The Circle of Fifths is a basis for the study of music theory in the later grades. Rudolf Steiner suggested that purely conceptual music theory is best brought at around age sixteen or seventeen.* Thus, for the fifth grader the Circle of Fifths should be presented in an imaginative and artistic way. The freehand geometry block in grade five provides an excellent opportunity for such a presentation. One can have the children create beautiful forms within the Circle of Fifths, indicating the relationships of the intervals and the key progressions.
The children may begin to study an orchestral instrument other than the violin or cello, such as the clarinet or flute. Or the string program can be expanded to include the bass viol. String ensembles of varied skill levels are formed.
In many schools, the children continue work on the diatonic Choroi flute, and, in others, the recorder is introduced. Some music teachers bring the alto recorder first, since its range is more like that of the fifth grader’s singing voice, and—because it is a new instrument with a new tuning and fingering— everyone can start afresh together, working from a common ground of experience. It is also possible to start with the soprano recorder only, or with both instruments.
In grade six, the children study ancient Rome. Therefore, this is the time for them to experience the Latin language through the many wonderful Latin songs and rounds available. During this study of Rome, songs that lend themselves to marching are particularly well suited to the sixth grader. Marching patterns and forms can be created together by the students and teacher and carried out with precision and intention while singing. Creating these exact forms echoes what the children are doing in the grade six geometry block, where they are studying classical Euclidean geometry and using compasses and protractors.
The Middle Ages is another focus of study in the sixth-grade main lesson. The music curriculum can draw on the vast and rich repertoire from medieval music history. The voices of most of the children are still pure and unchanged, and singing plainchant or Gregorian chant is a form and style perfectly suited for them at this time. “Pange Lingua,” “Ut Queant Laxis,” and the Kyrie from the “Missa Cunctipotens Genitor Deus” are wonderful examples of plainchant, a vocal musical form that expresses the important reverential aspect in medieval life.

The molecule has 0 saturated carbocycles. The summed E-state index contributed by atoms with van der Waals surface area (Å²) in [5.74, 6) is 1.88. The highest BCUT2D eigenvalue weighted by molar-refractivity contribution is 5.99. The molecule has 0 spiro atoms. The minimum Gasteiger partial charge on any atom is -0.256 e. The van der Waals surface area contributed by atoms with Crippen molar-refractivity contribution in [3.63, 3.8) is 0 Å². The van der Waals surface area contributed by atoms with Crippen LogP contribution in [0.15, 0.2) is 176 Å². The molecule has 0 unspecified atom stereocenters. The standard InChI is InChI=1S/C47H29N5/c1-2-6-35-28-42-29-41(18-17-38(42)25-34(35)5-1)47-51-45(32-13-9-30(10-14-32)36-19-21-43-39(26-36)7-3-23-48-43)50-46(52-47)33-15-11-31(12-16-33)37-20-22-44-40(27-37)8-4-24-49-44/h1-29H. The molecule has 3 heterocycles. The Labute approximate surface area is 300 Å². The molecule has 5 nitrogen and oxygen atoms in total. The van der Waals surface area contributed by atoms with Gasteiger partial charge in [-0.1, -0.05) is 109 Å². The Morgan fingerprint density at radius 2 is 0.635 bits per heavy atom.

If any children are experiencing the onset of the voice change of puberty, one can provide them with musical experiences in which they, too, feel successful and empowered. Girls’ voices begin to change at this time, as well, but their vocal shift is not nearly as dramatic as that of the boys. The changing male voice is often very limited in its range. Creating drones or ostinatos for a song is a way to give the boys something they can successfully sing, which not only contributes greatly to the musical experience itself, but also is in keeping with the style and quality of medieval music. Other aspects of music important during the Middle Ages are covered, such as the relationship of text to music, the spread of music around Europe, and the beginnings of notation and its development.
The sixth graders study acoustics as part of their physics block. This is a wonderful opportunity to integrate the music curriculum with the study of natural science by experimenting with and experiencing various aspects of sound and sound production. It could also be a time to explore creating new forms of notation for sound pieces composed in class. The students each bring in something that can make a sound, such as two rocks, pennies in a jar, waxed paper, or a lamp-shade, and the class creates a composition using these “soundmakers.” A form of notation is then created so that the composition can be expressed in written form and later replicated in performance. The symbols represent the duration, pitch (if applicable), dynamics, and any other musical nuances in the composition. This creative exploration can accompany the study of the development of traditional music notation from its origins in the Middle Ages.